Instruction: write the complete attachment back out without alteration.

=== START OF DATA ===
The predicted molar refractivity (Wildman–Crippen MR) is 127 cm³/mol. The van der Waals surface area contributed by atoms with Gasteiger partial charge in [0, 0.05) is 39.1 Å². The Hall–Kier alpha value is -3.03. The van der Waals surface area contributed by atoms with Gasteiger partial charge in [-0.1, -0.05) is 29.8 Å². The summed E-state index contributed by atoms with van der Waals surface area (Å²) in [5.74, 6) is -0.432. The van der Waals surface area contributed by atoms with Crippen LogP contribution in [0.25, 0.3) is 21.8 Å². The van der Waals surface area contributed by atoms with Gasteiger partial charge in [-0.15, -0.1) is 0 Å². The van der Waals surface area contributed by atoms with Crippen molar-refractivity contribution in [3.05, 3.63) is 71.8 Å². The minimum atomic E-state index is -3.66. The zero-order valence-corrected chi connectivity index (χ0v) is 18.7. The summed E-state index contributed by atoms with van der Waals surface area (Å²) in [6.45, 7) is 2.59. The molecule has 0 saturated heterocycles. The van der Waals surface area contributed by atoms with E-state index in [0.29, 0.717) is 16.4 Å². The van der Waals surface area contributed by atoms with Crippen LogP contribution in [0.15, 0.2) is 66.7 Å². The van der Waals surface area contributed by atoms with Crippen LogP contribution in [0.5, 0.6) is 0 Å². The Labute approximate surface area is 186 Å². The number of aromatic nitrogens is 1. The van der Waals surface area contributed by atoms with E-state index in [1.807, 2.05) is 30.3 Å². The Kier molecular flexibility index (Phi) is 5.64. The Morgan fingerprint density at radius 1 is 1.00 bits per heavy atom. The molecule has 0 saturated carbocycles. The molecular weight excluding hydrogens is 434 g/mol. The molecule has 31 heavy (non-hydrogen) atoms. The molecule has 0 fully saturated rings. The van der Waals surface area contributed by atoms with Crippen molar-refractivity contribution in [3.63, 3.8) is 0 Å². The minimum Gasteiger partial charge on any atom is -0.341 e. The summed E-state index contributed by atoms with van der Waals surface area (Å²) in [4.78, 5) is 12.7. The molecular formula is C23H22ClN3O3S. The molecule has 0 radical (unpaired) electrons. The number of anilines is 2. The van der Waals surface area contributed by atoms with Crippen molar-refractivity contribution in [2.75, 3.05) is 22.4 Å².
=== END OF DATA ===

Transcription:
The predicted molar refractivity (Wildman–Crippen MR) is 127 cm³/mol. The van der Waals surface area contributed by atoms with Gasteiger partial charge in [0, 0.05) is 39.1 Å². The Hall–Kier alpha value is -3.03. The van der Waals surface area contributed by atoms with Gasteiger partial charge in [-0.1, -0.05) is 29.8 Å². The summed E-state index contributed by atoms with van der Waals surface area (Å²) in [5.74, 6) is -0.432. The van der Waals surface area contributed by atoms with Crippen LogP contribution in [0.25, 0.3) is 21.8 Å². The van der Waals surface area contributed by atoms with Gasteiger partial charge in [-0.15, -0.1) is 0 Å². The van der Waals surface area contributed by atoms with Crippen molar-refractivity contribution in [3.05, 3.63) is 71.8 Å². The minimum atomic E-state index is -3.66. The zero-order valence-corrected chi connectivity index (χ0v) is 18.7. The summed E-state index contributed by atoms with van der Waals surface area (Å²) in [6.45, 7) is 2.59. The molecule has 0 saturated heterocycles. The van der Waals surface area contributed by atoms with E-state index in [0.29, 0.717) is 16.4 Å². The van der Waals surface area contributed by atoms with Crippen LogP contribution in [0.15, 0.2) is 66.7 Å². The van der Waals surface area contributed by atoms with Crippen LogP contribution in [0.5, 0.6) is 0 Å². The Labute approximate surface area is 186 Å². The number of aromatic nitrogens is 1. The van der Waals surface area contributed by atoms with E-state index in [1.807, 2.05) is 30.3 Å². The Kier molecular flexibility index (Phi) is 5.64. The Morgan fingerprint density at radius 1 is 1.00 bits per heavy atom. The molecule has 0 saturated carbocycles. The molecular weight excluding hydrogens is 434 g/mol. The molecule has 31 heavy (non-hydrogen) atoms. The molecule has 0 fully saturated rings. The van der Waals surface area contributed by atoms with Crippen molar-refractivity contribution in [3.63, 3.8) is 0 Å². The minimum Gasteiger partial charge on any atom is -0.341 e. The summed E-state index contributed by atoms with van der Waals surface area (Å²) in [4.78, 5) is 12.7. The molecular formula is C23H22ClN3O3S. The molecule has 0 radical (unpaired) electrons. The number of anilines is 2. The van der Waals surface area contributed by atoms with Crippen molar-refractivity contribution in [2.75, 3.05) is 22.4 Å².